"The Dr. N.T. Enloe hospital opened for business last night and received its first patient," noted the Chico Enterprise in the Sept. 11, 1913 edition. "The formal opening, in which public officials, doctors, professional men and the press will be invited to inspect the building, will take place next Monday."

His civilian medical endeavors found pause in late June 1918, when 46-year-old Dr. Enloe temporarily closed the hospital to support the scores of fellow Americans serving in the military; he volunteered as a physician with the U.S. Medical Reserve Corps. Enloe was commissioned a captain and served at the Letterman Army Hospital in San Francisco, treating patients wounded and injured in the war.

The Sacramento Bee reported in the Aug. 17, 1918 edition of the newspaper many of the personnel who were working at Enloe Hospital when it closed for Dr. Enloe's absence, volunteered for "war work" and received a transfer to Fabiola Hospital in Oakland, California.

During this same timeframe, Enloe's son, Newton Thomas Enloe Jr., also served his country. He became a member of the 669th Aero Squadron and had recently passed the examination to attend aviation training school at Wilbur Wright Field in Ohio.

Returning to his medical practice and the operation of Enloe Hospital after the war ended, Dr. Enloe was again visited by tragedy when his second wife, Isabelle, died from pneumonia in 1921 in the hospital bearing his name. Mrs. Enloe was 44 years old and was buried in Chico Cemetery.

"February 8 (1922) has been set as the date for the marriage of Dr. N.T. Enloe and Miss Dorothy Schram it was announced yesterday," shared the Jan. 21, 1922, edition of the Oroville Daily Register.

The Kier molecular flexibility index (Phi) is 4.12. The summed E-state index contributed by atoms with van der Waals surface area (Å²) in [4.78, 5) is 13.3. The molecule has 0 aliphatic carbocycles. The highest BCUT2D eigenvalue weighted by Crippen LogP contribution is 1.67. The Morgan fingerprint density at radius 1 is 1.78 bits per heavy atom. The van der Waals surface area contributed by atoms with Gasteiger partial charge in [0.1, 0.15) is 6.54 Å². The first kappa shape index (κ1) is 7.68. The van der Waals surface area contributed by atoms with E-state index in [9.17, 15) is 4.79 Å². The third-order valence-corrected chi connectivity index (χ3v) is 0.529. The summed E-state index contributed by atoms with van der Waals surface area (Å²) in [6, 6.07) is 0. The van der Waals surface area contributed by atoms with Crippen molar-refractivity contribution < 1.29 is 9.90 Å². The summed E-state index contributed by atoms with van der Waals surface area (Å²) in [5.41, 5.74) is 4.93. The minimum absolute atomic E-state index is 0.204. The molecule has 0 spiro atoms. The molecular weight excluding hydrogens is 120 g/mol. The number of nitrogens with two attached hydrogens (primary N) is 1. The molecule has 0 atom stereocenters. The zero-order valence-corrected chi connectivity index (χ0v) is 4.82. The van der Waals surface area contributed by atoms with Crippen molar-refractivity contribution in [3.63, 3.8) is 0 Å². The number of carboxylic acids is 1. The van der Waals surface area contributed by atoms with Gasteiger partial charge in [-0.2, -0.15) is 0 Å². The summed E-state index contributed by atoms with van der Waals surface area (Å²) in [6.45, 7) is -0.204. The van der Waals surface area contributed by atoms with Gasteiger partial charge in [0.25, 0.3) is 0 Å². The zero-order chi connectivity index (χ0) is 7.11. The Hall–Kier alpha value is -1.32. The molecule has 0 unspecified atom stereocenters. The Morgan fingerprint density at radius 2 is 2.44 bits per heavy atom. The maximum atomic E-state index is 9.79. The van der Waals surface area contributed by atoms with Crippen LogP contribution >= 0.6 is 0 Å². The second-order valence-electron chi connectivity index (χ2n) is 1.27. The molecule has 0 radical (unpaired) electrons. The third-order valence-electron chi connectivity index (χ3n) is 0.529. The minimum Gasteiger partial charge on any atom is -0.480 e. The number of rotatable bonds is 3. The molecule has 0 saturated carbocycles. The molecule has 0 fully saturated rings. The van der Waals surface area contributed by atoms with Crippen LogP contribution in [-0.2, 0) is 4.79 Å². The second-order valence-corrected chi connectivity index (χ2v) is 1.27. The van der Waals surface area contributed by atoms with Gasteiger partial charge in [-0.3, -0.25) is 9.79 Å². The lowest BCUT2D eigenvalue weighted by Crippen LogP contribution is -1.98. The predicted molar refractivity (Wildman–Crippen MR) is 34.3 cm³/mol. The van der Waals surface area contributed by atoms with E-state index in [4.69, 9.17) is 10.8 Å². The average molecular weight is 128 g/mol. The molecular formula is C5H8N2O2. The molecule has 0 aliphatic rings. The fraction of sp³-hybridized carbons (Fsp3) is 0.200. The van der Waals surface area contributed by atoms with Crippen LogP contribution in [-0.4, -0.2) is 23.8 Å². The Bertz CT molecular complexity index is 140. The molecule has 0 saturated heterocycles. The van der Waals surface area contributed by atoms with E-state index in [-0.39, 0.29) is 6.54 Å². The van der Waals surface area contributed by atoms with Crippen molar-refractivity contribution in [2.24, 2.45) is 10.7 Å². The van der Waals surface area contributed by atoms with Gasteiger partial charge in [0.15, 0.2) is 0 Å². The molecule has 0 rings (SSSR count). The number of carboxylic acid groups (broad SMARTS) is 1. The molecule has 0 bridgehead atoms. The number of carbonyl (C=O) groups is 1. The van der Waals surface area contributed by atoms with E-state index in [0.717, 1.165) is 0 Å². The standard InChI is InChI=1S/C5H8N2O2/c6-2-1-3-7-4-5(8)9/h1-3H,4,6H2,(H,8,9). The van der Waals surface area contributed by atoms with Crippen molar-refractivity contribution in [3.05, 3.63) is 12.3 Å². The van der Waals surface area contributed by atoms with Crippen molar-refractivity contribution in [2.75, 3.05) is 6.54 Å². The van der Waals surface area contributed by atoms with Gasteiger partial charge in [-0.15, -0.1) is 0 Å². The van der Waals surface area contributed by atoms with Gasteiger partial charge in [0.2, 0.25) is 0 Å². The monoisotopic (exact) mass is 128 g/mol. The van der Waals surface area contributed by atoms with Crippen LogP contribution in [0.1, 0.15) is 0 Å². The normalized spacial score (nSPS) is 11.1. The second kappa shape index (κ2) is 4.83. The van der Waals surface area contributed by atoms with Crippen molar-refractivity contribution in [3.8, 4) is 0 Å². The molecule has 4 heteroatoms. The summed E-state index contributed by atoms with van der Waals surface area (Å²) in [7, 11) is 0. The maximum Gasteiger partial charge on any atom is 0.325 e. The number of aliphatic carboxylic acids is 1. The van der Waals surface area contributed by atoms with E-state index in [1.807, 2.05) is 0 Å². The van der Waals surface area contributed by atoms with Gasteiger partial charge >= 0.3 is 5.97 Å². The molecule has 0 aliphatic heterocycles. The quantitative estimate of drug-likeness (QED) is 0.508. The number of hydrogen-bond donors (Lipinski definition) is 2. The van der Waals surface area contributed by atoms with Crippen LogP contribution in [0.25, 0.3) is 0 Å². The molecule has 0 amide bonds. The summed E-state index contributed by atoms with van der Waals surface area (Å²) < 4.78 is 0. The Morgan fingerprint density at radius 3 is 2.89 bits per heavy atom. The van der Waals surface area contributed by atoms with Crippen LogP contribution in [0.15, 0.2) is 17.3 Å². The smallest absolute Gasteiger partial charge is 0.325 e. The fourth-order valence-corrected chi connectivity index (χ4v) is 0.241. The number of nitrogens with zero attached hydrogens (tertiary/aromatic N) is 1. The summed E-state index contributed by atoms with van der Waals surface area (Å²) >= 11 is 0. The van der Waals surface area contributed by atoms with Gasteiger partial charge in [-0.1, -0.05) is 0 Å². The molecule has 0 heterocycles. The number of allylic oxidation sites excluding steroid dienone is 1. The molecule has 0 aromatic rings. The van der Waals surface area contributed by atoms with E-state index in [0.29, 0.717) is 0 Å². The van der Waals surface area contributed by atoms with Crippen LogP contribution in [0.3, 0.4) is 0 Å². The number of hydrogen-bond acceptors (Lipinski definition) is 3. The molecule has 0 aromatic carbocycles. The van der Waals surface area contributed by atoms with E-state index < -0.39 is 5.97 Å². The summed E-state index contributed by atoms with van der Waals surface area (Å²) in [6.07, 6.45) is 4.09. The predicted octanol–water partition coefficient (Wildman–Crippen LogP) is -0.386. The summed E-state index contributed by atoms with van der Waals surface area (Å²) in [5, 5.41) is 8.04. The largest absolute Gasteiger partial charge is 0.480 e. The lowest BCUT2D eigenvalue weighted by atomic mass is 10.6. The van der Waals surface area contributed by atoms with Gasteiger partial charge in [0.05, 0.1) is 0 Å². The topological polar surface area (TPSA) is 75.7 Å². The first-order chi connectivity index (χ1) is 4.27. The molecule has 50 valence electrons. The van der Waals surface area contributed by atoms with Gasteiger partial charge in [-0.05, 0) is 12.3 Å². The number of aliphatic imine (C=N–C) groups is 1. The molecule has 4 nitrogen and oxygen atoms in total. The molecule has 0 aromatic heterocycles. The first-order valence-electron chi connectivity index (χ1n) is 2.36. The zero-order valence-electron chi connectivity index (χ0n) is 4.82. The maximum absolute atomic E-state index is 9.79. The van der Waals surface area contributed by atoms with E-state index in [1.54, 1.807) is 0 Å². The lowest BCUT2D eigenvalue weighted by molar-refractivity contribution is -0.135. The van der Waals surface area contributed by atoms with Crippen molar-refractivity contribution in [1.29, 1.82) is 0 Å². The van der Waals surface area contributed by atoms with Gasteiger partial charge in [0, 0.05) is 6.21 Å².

The Enloe Hospital opened at a new location on the Esplanade in Chico in 1937. On Dec. 2, 1954, the hospital received accreditation from the Joint Commission on Accreditation of Hospitals. This achievement was tempered by the death of 82-year-old Dr. Enloe less than three weeks later, survived by his wife, son and two daughters.

Interred in Chico Cemetery, Dr. Enloe's third wife, Dorothy, died two years later and was buried alongside him. His hospital has since grown to become the Enloe Medical Center and is now a "298-bed nonprofit hospital with the mission of improving that quality of life through patient-centered care," the hospital's website said.

Additionally, the hospital now houses the region's only Level 2 intensive care unit and operates a FlightCare air ambulance service.

More than a century ago, a young man from the Russellville area resolved to pursue an interest in practicing medicine. This quest eventually led him to the West Coast, where, to this day, the hospital he established continues to enrich the lives of its patients.

Until his death, Enloe looked with great hope toward the future of medical care in his community. As reported by the Chico-Enterprise Record on Dec. 22, 1954, he remarked, "When a man retires, he is through and there is yet much to be done."

He added, "I love my work and I shall continue in it as long as I live and I shall hope to make even greater strides in the future than I have in the past."

Jeremy P. Amick writes on behalf of the Silver Star Families of America.